News 1130 Interviews Wild Root Journeys: Queers in Nature.

News 1130 interviewed Wild Root Journeys for an article titled “Pride outside: the hard won space that queer people occupy in nature”. Here is the article and a few more of my thoughts about why we offer queer specific trips.

Acceptance and belonging transcends race, gender and sexual orientation. We all want to feel safe, and beyond that, we want to feel that we can be ourselves without judgement, and feel embraced for being ourselves.

I started running queer trips with my company in the Broken Group Islands last year to promote a safe place for those folks wanting to get out into nature for this reason. I have found that bringing groups together with one extra commonality helps people to drop their guard early and to feel acceptance in being a part of a community. I think that there is great power in this.

Minority groups experience harassment and non-acceptance at a greater level and could therefore be hesitant to go deeper into nature as it may be a bit more of an unknown. I know that as a solo-woman hiking, I have felt unease when I hear another group approaching a campsite. This unease is a natural response based off of real experiences. What are your thoughts on the topic?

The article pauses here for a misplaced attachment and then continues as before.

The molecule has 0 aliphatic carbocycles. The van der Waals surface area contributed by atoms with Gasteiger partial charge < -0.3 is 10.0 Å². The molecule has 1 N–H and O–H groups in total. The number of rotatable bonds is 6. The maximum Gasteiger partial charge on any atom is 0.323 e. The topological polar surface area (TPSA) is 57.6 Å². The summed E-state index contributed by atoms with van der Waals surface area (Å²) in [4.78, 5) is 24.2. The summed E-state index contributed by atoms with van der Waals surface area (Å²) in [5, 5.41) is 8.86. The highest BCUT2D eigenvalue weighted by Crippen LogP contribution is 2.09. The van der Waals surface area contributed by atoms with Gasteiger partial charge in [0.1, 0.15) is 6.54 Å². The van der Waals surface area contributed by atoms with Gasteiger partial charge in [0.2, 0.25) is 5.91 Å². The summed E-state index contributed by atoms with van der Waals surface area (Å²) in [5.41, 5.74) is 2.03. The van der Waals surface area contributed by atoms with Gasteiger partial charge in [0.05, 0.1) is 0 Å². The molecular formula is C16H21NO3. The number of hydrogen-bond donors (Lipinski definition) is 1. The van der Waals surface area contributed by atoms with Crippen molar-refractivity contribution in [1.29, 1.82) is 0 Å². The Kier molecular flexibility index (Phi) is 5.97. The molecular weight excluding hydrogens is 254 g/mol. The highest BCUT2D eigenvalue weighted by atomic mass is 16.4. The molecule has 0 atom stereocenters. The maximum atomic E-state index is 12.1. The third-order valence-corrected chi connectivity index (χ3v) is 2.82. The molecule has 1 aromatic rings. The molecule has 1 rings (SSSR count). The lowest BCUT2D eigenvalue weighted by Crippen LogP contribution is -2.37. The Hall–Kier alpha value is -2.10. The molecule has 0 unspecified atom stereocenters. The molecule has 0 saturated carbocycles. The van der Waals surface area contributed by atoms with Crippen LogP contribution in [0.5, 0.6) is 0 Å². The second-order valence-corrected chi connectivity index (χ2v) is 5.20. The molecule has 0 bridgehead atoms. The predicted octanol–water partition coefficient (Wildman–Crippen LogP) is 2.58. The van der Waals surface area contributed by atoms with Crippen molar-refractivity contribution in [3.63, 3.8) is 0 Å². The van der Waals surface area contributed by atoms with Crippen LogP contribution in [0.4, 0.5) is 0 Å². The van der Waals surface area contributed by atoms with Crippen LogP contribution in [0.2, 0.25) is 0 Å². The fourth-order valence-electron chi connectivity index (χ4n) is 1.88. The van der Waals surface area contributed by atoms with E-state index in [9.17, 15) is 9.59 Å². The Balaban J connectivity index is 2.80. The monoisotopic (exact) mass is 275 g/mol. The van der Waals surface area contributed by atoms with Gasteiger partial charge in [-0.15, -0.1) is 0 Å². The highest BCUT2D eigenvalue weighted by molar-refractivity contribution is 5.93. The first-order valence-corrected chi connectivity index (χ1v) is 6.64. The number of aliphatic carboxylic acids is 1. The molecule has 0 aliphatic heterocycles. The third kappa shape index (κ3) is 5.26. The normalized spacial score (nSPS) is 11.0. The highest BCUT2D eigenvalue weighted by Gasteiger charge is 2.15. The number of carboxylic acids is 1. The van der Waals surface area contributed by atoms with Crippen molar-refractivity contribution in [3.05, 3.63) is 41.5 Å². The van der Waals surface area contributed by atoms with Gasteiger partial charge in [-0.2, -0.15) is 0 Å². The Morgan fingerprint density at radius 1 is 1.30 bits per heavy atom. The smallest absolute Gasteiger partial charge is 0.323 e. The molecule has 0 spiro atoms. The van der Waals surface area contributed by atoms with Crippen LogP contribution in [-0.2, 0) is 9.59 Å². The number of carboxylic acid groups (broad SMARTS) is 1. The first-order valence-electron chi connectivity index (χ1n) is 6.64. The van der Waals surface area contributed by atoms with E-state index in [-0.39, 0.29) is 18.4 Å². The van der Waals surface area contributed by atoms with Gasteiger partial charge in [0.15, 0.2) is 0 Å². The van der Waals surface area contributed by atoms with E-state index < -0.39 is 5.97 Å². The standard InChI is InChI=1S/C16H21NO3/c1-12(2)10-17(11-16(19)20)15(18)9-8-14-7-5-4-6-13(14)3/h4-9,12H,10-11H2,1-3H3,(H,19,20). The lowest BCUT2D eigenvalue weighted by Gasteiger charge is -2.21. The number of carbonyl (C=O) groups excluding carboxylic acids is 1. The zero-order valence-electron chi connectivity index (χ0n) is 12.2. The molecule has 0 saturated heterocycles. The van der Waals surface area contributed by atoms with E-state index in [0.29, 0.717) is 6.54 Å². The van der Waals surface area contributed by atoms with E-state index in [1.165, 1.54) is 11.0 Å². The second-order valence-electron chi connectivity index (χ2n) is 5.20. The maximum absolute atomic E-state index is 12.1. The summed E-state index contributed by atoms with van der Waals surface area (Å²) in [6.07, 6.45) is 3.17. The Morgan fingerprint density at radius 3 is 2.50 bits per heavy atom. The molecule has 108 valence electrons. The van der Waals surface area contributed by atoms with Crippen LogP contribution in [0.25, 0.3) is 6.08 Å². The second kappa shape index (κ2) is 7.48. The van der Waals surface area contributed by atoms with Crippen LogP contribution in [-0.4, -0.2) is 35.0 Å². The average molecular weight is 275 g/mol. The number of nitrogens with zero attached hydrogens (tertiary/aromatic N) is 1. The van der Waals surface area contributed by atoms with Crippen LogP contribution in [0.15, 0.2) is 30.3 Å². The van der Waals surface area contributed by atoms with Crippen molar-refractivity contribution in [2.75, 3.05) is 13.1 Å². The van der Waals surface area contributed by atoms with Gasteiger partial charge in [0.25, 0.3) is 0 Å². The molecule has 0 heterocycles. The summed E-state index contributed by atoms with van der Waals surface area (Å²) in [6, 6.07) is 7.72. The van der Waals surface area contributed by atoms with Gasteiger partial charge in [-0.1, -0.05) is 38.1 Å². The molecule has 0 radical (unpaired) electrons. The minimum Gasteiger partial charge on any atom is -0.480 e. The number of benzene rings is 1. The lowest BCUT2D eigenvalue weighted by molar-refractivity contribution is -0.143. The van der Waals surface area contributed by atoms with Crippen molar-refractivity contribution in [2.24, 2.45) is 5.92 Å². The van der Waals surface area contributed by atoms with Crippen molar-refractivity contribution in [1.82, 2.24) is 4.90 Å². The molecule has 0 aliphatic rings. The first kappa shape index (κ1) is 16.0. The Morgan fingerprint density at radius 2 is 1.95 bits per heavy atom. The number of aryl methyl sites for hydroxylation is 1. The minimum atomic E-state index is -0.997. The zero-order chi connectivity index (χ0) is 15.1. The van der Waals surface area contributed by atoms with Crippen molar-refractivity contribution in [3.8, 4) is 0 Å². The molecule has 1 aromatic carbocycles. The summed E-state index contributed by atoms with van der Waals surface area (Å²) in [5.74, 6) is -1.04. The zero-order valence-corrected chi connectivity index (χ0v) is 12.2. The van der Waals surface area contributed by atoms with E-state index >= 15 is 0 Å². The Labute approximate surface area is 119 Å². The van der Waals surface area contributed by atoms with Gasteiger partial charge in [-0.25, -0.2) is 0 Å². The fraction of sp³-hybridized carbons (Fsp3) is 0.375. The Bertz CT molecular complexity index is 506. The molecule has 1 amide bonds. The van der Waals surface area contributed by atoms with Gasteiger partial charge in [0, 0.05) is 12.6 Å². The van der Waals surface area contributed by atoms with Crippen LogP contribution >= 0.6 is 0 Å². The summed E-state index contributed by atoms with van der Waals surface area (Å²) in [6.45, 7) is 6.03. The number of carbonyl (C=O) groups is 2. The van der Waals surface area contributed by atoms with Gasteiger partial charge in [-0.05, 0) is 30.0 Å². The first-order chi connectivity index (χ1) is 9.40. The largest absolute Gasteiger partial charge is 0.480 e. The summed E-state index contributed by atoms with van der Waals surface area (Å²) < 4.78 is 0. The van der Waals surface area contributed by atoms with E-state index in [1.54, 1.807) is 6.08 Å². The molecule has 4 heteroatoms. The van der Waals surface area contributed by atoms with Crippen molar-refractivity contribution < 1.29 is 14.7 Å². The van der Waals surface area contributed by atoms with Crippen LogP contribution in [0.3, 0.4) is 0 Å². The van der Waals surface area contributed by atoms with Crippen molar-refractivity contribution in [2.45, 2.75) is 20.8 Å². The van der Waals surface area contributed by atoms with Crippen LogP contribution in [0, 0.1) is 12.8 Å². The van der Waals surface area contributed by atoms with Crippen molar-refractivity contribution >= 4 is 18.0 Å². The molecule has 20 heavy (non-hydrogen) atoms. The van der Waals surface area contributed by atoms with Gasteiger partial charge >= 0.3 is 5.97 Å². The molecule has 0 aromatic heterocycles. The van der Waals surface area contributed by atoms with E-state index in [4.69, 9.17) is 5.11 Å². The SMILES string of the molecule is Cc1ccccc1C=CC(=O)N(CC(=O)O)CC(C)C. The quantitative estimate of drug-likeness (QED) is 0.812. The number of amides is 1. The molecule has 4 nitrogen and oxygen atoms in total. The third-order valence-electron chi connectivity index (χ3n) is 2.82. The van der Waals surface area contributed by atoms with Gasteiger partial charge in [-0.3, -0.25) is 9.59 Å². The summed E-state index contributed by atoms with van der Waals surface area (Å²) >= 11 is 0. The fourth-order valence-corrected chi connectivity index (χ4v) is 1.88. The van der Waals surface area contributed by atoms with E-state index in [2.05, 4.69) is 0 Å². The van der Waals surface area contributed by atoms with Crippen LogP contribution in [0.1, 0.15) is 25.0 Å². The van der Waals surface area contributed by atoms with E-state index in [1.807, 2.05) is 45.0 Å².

#queeroutdoorsvancouver #pridemonth #letsgetoutsidetogether

Globe and Mail National Newspaper Article for Wild Root Journeys May 17, 2019

By Andrew Fleming

Paddling through choppy water off the west coast of Vancouver Island, I don’t hear the powerboat approach until she was almost upon us.

“Hey, do you guys want some fish?” the skipper says. One of four fiftysomething women aboard the small runabout, she explains they’ve caught more seafood than they can eat.

Shortly into a four-day sea kayaking excursion with Wild Root Journeys, our group of mostly novice paddlers still has plenty of food stashed in our hatches, but it’s hard to turn down freshly caught salmon and prawns.

“Don’t let them be too generous,” owner Silke Hockemeyer shouts over the wind as lead guide Agnes Seaweed Wisden heads off to secure the bounty to her bow.

This is good advice when visiting the territorial home of the Tseshaht First Nation, where the gift-giving tradition of potlatching – meaning “to give away” in Chinook jargon – remains alive.

….. Read more by clicking on the link! …

https://www.theglobeandmail.com/life/travel/article-hidden-canada-the-2019-travel-guide-to-the-countrys-undiscovered/

 

 

Wild Root Journeys

Wild Root Journeys